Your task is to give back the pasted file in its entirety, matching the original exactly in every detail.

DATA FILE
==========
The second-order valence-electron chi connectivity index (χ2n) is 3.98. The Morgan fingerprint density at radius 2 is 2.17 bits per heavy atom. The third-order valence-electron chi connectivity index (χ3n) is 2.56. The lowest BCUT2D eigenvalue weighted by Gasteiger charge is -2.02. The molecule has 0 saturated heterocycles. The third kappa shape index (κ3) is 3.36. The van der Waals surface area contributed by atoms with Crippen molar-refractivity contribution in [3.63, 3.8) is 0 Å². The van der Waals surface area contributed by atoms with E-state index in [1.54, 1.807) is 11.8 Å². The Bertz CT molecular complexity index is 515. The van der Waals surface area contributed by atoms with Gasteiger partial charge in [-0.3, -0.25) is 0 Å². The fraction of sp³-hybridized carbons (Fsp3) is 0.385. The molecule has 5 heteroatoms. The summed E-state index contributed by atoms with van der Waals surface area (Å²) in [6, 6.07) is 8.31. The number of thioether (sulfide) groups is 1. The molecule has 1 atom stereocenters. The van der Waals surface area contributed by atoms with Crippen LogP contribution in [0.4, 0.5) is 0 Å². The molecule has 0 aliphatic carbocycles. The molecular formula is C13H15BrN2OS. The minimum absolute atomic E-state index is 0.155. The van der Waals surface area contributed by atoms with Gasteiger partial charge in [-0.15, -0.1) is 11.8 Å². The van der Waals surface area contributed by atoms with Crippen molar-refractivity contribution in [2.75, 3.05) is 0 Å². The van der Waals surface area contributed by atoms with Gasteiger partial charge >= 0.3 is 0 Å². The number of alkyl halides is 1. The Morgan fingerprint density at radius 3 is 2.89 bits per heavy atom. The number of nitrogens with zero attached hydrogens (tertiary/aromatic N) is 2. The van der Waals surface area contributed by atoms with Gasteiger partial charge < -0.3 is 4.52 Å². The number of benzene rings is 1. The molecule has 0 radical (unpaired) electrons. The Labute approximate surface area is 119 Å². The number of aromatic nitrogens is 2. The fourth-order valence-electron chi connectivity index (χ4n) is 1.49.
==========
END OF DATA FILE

The second-order valence-electron chi connectivity index (χ2n) is 3.98. The Morgan fingerprint density at radius 2 is 2.17 bits per heavy atom. The third-order valence-electron chi connectivity index (χ3n) is 2.56. The lowest BCUT2D eigenvalue weighted by Gasteiger charge is -2.02. The molecule has 0 saturated heterocycles. The third kappa shape index (κ3) is 3.36. The van der Waals surface area contributed by atoms with Crippen molar-refractivity contribution in [3.63, 3.8) is 0 Å². The van der Waals surface area contributed by atoms with E-state index in [1.54, 1.807) is 11.8 Å². The Bertz CT molecular complexity index is 515. The van der Waals surface area contributed by atoms with Gasteiger partial charge in [-0.3, -0.25) is 0 Å². The fraction of sp³-hybridized carbons (Fsp3) is 0.385. The molecule has 5 heteroatoms. The summed E-state index contributed by atoms with van der Waals surface area (Å²) in [6, 6.07) is 8.31. The number of thioether (sulfide) groups is 1. The molecule has 1 atom stereocenters. The van der Waals surface area contributed by atoms with Crippen LogP contribution in [0.4, 0.5) is 0 Å². The molecule has 0 aliphatic carbocycles. The molecular formula is C13H15BrN2OS. The minimum absolute atomic E-state index is 0.155. The van der Waals surface area contributed by atoms with Gasteiger partial charge in [-0.15, -0.1) is 11.8 Å². The van der Waals surface area contributed by atoms with Crippen molar-refractivity contribution in [2.75, 3.05) is 0 Å². The van der Waals surface area contributed by atoms with Gasteiger partial charge >= 0.3 is 0 Å². The number of alkyl halides is 1. The Morgan fingerprint density at radius 3 is 2.89 bits per heavy atom. The number of nitrogens with zero attached hydrogens (tertiary/aromatic N) is 2. The van der Waals surface area contributed by atoms with Gasteiger partial charge < -0.3 is 4.52 Å². The number of benzene rings is 1. The molecule has 0 radical (unpaired) electrons. The Labute approximate surface area is 119 Å². The number of aromatic nitrogens is 2. The fourth-order valence-electron chi connectivity index (χ4n) is 1.49.